It’s 1.40am in London and the news of Robin William’s death broke a couple of hours ago. He has been found dead at the age of 63, apparently from suicide, after a battle with depression. 


I wanted to write this now, before going to bed and then waking up and thinking it through all over again. Before I read too much in the media, both general and social – things that might colour or inform my thought process. I want this to come from just me, right now, sort of raw. Many people have already said so many things about this legend, this great man, and in the coming hours and days more will be said about him. I didn’t know him and I have no connection to him and I don’t pretend to know anything about his life but I am the following things:

  • A wellbeing writer for this wonderful blog.
  • A sufferer of depression.
  • A child of the early 1990’s. 
  • The Pan. No wait, discard that one for now. 

And it is in these capacities that I write this – it may be a garble of half-formed thoughts, but I suspect that is ok. I don’t write the following thinking that I am by any means the only person thinking these thoughts tonight. But they come from the heart. 

I grew up with Hook, and Ferngully, and Aladdin. I had these films on video – they played on repeat in our house. I idolized Robin Williams in all his child-friendly forms and laughed heartily and hard and quoted the Genie, and Peter Pan, and Batty Koda over and over again (Price check on prune juice Bob!). This man brought light and joy and side-splitting laughter to my childhood, at a time when it was becoming difficult to come by. I wasn’t oblivious to the tension in my household. It was a largely fraught place, filled with the presence of two adults who were losing the ability to live together, and trying very hard to hide it for the sake of their two children, getting rather difficult to ignore. I wasn’t an unhappy child by any means but when that tension started to bubble over, there were those characters on the screen for me to escape with and accompany on adventures and there always, always was the teasing, reassuring, wise-despite-being-so-completely-silly voice of Robin Williams to chivvy me through it all.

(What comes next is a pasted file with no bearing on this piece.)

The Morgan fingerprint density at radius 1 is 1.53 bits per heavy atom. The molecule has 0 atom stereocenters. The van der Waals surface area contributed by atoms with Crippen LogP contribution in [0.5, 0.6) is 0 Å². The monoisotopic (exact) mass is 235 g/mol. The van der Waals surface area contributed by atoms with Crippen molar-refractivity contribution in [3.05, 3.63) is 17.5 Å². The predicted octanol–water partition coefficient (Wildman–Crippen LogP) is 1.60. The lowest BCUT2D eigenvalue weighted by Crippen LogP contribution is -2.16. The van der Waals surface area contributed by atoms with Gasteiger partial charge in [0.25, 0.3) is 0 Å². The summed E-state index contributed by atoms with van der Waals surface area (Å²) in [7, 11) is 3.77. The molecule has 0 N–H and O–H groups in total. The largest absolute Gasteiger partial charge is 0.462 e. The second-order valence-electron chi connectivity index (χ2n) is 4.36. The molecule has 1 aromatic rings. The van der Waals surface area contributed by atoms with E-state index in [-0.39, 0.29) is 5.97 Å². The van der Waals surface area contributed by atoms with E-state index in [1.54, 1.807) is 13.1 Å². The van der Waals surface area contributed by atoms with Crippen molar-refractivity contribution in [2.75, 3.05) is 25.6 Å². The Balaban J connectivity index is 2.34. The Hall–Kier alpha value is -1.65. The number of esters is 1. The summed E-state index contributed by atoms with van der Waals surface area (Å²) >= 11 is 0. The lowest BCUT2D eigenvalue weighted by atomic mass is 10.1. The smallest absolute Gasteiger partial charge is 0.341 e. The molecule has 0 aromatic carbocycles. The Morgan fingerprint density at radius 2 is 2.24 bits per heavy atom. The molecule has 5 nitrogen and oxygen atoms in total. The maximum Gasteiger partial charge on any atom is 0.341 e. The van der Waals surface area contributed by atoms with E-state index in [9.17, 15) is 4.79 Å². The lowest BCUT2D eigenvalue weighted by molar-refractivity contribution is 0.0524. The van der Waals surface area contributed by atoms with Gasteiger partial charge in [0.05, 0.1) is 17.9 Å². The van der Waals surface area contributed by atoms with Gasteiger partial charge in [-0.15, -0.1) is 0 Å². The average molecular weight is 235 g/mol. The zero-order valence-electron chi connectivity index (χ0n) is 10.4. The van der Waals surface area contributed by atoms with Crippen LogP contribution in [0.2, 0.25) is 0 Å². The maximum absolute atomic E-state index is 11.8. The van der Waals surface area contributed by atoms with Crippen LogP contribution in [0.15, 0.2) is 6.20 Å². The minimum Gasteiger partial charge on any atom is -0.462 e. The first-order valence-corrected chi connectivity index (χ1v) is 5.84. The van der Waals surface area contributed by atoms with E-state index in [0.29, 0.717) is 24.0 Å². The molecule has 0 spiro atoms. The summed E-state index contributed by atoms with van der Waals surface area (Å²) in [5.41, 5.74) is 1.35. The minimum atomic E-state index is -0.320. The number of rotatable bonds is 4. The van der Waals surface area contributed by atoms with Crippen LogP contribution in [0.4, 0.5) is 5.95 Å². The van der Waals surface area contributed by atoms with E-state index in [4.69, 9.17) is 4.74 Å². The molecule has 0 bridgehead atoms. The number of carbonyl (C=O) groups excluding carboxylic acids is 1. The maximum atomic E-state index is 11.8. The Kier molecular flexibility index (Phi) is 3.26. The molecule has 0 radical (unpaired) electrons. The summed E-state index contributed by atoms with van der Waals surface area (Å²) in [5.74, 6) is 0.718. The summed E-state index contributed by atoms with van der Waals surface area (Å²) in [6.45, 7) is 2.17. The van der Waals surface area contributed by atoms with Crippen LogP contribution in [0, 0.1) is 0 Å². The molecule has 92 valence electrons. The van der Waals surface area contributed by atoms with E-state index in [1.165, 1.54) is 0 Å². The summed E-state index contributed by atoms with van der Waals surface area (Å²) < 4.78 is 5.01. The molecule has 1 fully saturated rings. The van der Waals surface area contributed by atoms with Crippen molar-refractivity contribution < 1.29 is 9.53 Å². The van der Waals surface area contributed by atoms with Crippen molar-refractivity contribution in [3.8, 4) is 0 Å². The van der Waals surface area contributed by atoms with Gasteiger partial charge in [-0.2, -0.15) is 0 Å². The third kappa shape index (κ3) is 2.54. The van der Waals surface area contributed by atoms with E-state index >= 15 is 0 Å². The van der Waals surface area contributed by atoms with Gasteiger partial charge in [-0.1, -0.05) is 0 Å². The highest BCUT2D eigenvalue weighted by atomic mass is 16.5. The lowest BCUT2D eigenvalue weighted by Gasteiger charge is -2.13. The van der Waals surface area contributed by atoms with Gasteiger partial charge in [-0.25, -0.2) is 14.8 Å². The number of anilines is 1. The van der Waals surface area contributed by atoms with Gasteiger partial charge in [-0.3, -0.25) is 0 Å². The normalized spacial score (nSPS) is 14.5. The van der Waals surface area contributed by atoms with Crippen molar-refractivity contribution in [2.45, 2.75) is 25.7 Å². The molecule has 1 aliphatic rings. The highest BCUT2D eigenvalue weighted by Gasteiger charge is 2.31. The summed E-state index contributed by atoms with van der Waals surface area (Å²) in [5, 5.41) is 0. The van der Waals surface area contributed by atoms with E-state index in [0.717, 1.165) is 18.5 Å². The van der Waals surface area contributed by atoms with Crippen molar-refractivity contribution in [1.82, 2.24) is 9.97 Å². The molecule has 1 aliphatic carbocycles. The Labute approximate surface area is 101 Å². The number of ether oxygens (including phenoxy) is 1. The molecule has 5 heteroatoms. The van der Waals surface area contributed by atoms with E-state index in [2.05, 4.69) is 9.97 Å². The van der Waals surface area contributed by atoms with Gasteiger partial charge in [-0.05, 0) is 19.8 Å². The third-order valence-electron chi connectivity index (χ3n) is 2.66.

And then came Mrs Doubtfire, in 1993. The same year my parents got divorced. The film helped me make sense of everything that was happening and would continue to happen and I will never forget the gentle, comforting speech made by Robin Williams dressed up as an old Scottish woman at the end of the film: